Good maintenance, correct calibration and accurate mixing all need to be considered for effective crop spraying, an industry expert has said.
Speaking at a Horticultural Development Company (HDC) technical seminar on optimising pest-and-disease control at Coletta & Tyson Nurseries in East Yorkshire, Dove Associates managing director John Adlam outlined a number of problems that could prevent sprayers from working effectively.
These included products settling in the tank or creating sticky residue, the blocking of nozzles or filters, or the tank overflowing.
Adlam said many issues could be avoided by ensuring that products were stored correctly and that the right quantities of water and products were mixed. In addition, equipment should be cleaned to prevent contamination and blockages.
"This has to be done if a product is going to work properly and if you are going to get the best economic effect," he stressed.
The correct calibration ensures that the product is applied at the legal rate and gives the maximum pest or disease control, he added.
"We all walk at different speeds and do things in different ways," he said. "If we don't calibrate properly, we're not applying the product according to the manufacturers' instructions and it could have a reduced effect. Do it for all your people and for each machine."
He added that adjuvants were often forgotten but could be positive additions to the spray tank, but the correct use of the products required some knowledge.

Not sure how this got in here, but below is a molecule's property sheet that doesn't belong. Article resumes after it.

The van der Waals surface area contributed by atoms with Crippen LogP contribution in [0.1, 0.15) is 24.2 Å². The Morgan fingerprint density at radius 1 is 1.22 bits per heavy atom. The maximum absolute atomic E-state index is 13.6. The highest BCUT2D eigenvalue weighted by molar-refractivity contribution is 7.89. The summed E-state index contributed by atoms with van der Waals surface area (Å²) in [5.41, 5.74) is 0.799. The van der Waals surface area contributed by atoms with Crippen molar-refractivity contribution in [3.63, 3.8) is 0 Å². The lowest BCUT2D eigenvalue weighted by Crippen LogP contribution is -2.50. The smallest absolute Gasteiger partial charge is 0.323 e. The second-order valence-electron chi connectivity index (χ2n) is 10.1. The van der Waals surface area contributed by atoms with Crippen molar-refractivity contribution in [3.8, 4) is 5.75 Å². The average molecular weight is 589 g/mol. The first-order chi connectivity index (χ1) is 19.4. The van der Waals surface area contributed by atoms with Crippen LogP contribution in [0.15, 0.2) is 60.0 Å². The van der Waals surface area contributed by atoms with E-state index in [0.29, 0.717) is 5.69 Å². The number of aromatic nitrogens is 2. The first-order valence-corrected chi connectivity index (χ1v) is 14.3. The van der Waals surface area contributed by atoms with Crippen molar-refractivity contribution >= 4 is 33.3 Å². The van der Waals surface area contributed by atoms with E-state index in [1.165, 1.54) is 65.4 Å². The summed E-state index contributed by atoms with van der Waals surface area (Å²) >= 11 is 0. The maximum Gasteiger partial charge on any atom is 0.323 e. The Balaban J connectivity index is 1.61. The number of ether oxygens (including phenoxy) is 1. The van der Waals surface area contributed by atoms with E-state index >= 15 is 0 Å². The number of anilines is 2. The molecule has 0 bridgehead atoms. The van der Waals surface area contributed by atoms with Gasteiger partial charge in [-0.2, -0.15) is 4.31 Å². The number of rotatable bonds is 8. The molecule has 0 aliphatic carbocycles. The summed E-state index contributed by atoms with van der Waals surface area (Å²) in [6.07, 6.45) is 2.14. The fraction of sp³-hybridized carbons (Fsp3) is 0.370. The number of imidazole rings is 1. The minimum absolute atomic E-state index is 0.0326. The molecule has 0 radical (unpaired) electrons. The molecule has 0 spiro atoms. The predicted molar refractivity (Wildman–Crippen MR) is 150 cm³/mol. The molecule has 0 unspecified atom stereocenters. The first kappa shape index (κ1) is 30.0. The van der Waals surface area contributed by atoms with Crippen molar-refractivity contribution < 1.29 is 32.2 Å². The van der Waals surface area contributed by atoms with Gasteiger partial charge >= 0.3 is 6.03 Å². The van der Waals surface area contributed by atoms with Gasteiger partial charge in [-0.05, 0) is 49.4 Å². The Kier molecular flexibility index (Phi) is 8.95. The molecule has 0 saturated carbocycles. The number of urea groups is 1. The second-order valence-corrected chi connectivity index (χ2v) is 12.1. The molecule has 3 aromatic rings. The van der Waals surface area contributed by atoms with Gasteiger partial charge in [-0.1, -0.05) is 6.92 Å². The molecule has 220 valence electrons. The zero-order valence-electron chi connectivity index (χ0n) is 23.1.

Mechanisation and spraying consultant Bill Basford, who also spoke at the event, suggested that nozzles used in agriculture could bring benefits in increased deposition, lower volumes and increased work rates, helping to save money.
"There are more nozzles than just fans or cones," he said. "It can mean more is returned in the right place, saving money all round."
The HDC event, aimed at small-scale sprayers used in the production of ornamental crops, has also visited Roundstone Nurseries and will be held for a third time on 29 February at Nocton Nurseries in Lincolnshire.
Using bio-pesticides Products set to increase in importance
Bio-pesticides are likely to become increasingly important in the future as fewer synthetic products are available, according to Fargro technical officer Joshua Burnstone.
Speaking at the Horticultural Development Company technical seminar, he said synthetic actives cost more than £100m to launch.
"This means that companies don't do it unless they can make the money back, and therefore don't focus on horticulture as much," he explained. "Some products are coming through, but they are mainly those with uses for agriculture as well."